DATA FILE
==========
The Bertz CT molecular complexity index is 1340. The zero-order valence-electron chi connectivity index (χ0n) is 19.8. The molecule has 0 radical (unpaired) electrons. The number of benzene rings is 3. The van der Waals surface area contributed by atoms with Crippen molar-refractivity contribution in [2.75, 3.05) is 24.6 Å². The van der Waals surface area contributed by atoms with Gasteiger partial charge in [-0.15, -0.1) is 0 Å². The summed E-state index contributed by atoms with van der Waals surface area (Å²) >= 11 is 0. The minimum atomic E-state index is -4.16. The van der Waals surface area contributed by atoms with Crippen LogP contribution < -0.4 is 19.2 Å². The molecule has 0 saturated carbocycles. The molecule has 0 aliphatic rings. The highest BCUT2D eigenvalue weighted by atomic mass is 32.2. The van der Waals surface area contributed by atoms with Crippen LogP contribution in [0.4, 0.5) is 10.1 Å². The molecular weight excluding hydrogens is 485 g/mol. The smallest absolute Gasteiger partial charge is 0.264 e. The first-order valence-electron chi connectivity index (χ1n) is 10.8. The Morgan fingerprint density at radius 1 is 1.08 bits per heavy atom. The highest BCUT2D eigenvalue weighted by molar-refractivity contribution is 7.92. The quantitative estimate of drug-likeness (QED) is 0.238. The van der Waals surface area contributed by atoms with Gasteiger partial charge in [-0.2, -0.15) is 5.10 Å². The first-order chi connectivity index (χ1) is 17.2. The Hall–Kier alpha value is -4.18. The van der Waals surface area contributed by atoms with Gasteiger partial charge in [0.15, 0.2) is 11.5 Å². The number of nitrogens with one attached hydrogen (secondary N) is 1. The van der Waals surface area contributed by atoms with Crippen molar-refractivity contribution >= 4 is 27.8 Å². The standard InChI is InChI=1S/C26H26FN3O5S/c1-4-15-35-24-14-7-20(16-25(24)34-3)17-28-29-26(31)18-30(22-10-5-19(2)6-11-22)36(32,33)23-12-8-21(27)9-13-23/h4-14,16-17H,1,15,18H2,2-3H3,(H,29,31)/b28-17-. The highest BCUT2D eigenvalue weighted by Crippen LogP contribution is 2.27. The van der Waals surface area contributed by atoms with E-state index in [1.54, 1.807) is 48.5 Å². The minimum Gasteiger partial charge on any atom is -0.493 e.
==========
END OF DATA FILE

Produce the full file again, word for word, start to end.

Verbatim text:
The Bertz CT molecular complexity index is 1340. The zero-order valence-electron chi connectivity index (χ0n) is 19.8. The molecule has 0 radical (unpaired) electrons. The number of benzene rings is 3. The van der Waals surface area contributed by atoms with Crippen molar-refractivity contribution in [2.75, 3.05) is 24.6 Å². The van der Waals surface area contributed by atoms with Gasteiger partial charge in [-0.15, -0.1) is 0 Å². The summed E-state index contributed by atoms with van der Waals surface area (Å²) >= 11 is 0. The minimum atomic E-state index is -4.16. The van der Waals surface area contributed by atoms with Crippen LogP contribution < -0.4 is 19.2 Å². The molecule has 0 saturated carbocycles. The molecule has 0 aliphatic rings. The highest BCUT2D eigenvalue weighted by atomic mass is 32.2. The van der Waals surface area contributed by atoms with Crippen LogP contribution in [0.4, 0.5) is 10.1 Å². The molecular weight excluding hydrogens is 485 g/mol. The smallest absolute Gasteiger partial charge is 0.264 e. The first-order valence-electron chi connectivity index (χ1n) is 10.8. The Morgan fingerprint density at radius 1 is 1.08 bits per heavy atom. The highest BCUT2D eigenvalue weighted by molar-refractivity contribution is 7.92. The quantitative estimate of drug-likeness (QED) is 0.238. The van der Waals surface area contributed by atoms with Gasteiger partial charge in [-0.2, -0.15) is 5.10 Å². The first-order chi connectivity index (χ1) is 17.2. The Hall–Kier alpha value is -4.18. The van der Waals surface area contributed by atoms with Gasteiger partial charge in [0.15, 0.2) is 11.5 Å². The number of nitrogens with one attached hydrogen (secondary N) is 1. The van der Waals surface area contributed by atoms with Crippen molar-refractivity contribution >= 4 is 27.8 Å². The standard InChI is InChI=1S/C26H26FN3O5S/c1-4-15-35-24-14-7-20(16-25(24)34-3)17-28-29-26(31)18-30(22-10-5-19(2)6-11-22)36(32,33)23-12-8-21(27)9-13-23/h4-14,16-17H,1,15,18H2,2-3H3,(H,29,31)/b28-17-. The highest BCUT2D eigenvalue weighted by Crippen LogP contribution is 2.27. The van der Waals surface area contributed by atoms with E-state index in [1.54, 1.807) is 48.5 Å². The minimum Gasteiger partial charge on any atom is -0.493 e.